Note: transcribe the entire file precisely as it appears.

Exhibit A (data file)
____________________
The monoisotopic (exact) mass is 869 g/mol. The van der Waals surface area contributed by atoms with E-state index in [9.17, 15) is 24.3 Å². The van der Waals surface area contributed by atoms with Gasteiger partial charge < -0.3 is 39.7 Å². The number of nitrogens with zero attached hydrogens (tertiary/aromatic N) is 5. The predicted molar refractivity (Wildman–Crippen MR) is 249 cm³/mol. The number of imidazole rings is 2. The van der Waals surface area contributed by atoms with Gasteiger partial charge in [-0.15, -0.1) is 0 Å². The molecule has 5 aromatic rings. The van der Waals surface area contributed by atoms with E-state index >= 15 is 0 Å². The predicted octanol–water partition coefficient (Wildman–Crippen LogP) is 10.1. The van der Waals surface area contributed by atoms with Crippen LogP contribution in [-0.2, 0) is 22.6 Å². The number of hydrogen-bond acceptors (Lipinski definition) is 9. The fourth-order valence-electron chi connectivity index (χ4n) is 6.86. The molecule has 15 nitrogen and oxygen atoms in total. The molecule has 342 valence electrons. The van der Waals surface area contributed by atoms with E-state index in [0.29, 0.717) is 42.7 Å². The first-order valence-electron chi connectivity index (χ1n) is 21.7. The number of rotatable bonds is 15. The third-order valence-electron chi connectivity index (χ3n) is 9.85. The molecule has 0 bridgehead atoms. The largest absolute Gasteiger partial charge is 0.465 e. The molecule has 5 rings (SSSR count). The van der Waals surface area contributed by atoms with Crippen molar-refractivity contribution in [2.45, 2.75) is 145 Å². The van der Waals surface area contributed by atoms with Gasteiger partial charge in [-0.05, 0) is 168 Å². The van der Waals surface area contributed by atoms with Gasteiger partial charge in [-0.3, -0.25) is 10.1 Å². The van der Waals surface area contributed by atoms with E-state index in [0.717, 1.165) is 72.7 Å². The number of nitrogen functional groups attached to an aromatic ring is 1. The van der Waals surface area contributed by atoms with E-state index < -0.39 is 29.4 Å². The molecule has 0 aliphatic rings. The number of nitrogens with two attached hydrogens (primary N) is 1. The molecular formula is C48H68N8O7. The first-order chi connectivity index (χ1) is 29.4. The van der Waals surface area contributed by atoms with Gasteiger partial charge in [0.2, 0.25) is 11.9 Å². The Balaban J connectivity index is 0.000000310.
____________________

The monoisotopic (exact) mass is 869 g/mol. The van der Waals surface area contributed by atoms with E-state index in [9.17, 15) is 24.3 Å². The van der Waals surface area contributed by atoms with Gasteiger partial charge < -0.3 is 39.7 Å². The number of nitrogens with zero attached hydrogens (tertiary/aromatic N) is 5. The predicted molar refractivity (Wildman–Crippen MR) is 249 cm³/mol. The number of imidazole rings is 2. The van der Waals surface area contributed by atoms with Gasteiger partial charge in [-0.15, -0.1) is 0 Å². The molecule has 5 aromatic rings. The van der Waals surface area contributed by atoms with E-state index >= 15 is 0 Å². The predicted octanol–water partition coefficient (Wildman–Crippen LogP) is 10.1. The van der Waals surface area contributed by atoms with Crippen LogP contribution in [-0.2, 0) is 22.6 Å². The number of hydrogen-bond acceptors (Lipinski definition) is 9. The fourth-order valence-electron chi connectivity index (χ4n) is 6.86. The molecule has 15 nitrogen and oxygen atoms in total. The molecule has 342 valence electrons. The van der Waals surface area contributed by atoms with E-state index in [0.29, 0.717) is 42.7 Å². The first-order valence-electron chi connectivity index (χ1n) is 21.7. The number of rotatable bonds is 15. The third-order valence-electron chi connectivity index (χ3n) is 9.85. The molecule has 0 bridgehead atoms. The largest absolute Gasteiger partial charge is 0.465 e. The molecule has 5 rings (SSSR count). The van der Waals surface area contributed by atoms with Crippen molar-refractivity contribution in [2.45, 2.75) is 145 Å². The van der Waals surface area contributed by atoms with Gasteiger partial charge in [-0.05, 0) is 168 Å². The van der Waals surface area contributed by atoms with Gasteiger partial charge in [-0.3, -0.25) is 10.1 Å². The van der Waals surface area contributed by atoms with E-state index in [0.717, 1.165) is 72.7 Å². The number of nitrogen functional groups attached to an aromatic ring is 1. The van der Waals surface area contributed by atoms with E-state index < -0.39 is 29.4 Å². The molecule has 0 aliphatic rings. The number of nitrogens with two attached hydrogens (primary N) is 1. The molecular formula is C48H68N8O7. The first-order chi connectivity index (χ1) is 29.4. The van der Waals surface area contributed by atoms with Gasteiger partial charge in [0.2, 0.25) is 11.9 Å². The Balaban J connectivity index is 0.000000310.